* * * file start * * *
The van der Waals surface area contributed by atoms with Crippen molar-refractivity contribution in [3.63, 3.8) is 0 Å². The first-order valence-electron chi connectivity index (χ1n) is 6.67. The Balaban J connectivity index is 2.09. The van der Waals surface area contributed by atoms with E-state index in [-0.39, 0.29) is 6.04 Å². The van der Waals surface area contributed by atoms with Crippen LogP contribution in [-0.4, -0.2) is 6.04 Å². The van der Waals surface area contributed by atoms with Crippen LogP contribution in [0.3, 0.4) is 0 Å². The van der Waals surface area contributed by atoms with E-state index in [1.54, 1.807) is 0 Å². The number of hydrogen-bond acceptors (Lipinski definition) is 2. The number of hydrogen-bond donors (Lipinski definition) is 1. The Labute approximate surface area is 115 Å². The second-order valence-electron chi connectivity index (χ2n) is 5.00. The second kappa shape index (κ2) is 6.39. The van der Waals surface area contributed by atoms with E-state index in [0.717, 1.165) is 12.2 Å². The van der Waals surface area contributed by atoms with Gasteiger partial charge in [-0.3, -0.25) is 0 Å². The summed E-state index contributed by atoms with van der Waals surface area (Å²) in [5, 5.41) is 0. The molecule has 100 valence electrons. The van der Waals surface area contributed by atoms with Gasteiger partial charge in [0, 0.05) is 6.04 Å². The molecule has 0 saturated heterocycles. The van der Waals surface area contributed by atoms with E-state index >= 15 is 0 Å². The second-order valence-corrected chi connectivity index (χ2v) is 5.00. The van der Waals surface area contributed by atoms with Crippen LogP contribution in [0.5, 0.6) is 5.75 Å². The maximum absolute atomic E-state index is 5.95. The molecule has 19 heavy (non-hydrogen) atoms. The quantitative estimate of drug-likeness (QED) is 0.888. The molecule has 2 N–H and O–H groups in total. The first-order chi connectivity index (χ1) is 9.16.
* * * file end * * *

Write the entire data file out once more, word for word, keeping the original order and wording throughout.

The van der Waals surface area contributed by atoms with Crippen molar-refractivity contribution in [3.63, 3.8) is 0 Å². The first-order valence-electron chi connectivity index (χ1n) is 6.67. The Balaban J connectivity index is 2.09. The van der Waals surface area contributed by atoms with E-state index in [-0.39, 0.29) is 6.04 Å². The van der Waals surface area contributed by atoms with Crippen LogP contribution in [-0.4, -0.2) is 6.04 Å². The van der Waals surface area contributed by atoms with Crippen LogP contribution in [0.3, 0.4) is 0 Å². The van der Waals surface area contributed by atoms with E-state index in [1.54, 1.807) is 0 Å². The number of hydrogen-bond acceptors (Lipinski definition) is 2. The number of hydrogen-bond donors (Lipinski definition) is 1. The Labute approximate surface area is 115 Å². The second-order valence-electron chi connectivity index (χ2n) is 5.00. The second kappa shape index (κ2) is 6.39. The van der Waals surface area contributed by atoms with E-state index in [0.717, 1.165) is 12.2 Å². The van der Waals surface area contributed by atoms with Gasteiger partial charge in [-0.3, -0.25) is 0 Å². The summed E-state index contributed by atoms with van der Waals surface area (Å²) in [5, 5.41) is 0. The molecule has 100 valence electrons. The van der Waals surface area contributed by atoms with Gasteiger partial charge in [0, 0.05) is 6.04 Å². The molecule has 0 saturated heterocycles. The van der Waals surface area contributed by atoms with E-state index >= 15 is 0 Å². The second-order valence-corrected chi connectivity index (χ2v) is 5.00. The van der Waals surface area contributed by atoms with Crippen LogP contribution in [0.5, 0.6) is 5.75 Å². The maximum absolute atomic E-state index is 5.95. The molecule has 19 heavy (non-hydrogen) atoms. The quantitative estimate of drug-likeness (QED) is 0.888. The molecule has 2 N–H and O–H groups in total. The first-order chi connectivity index (χ1) is 9.16.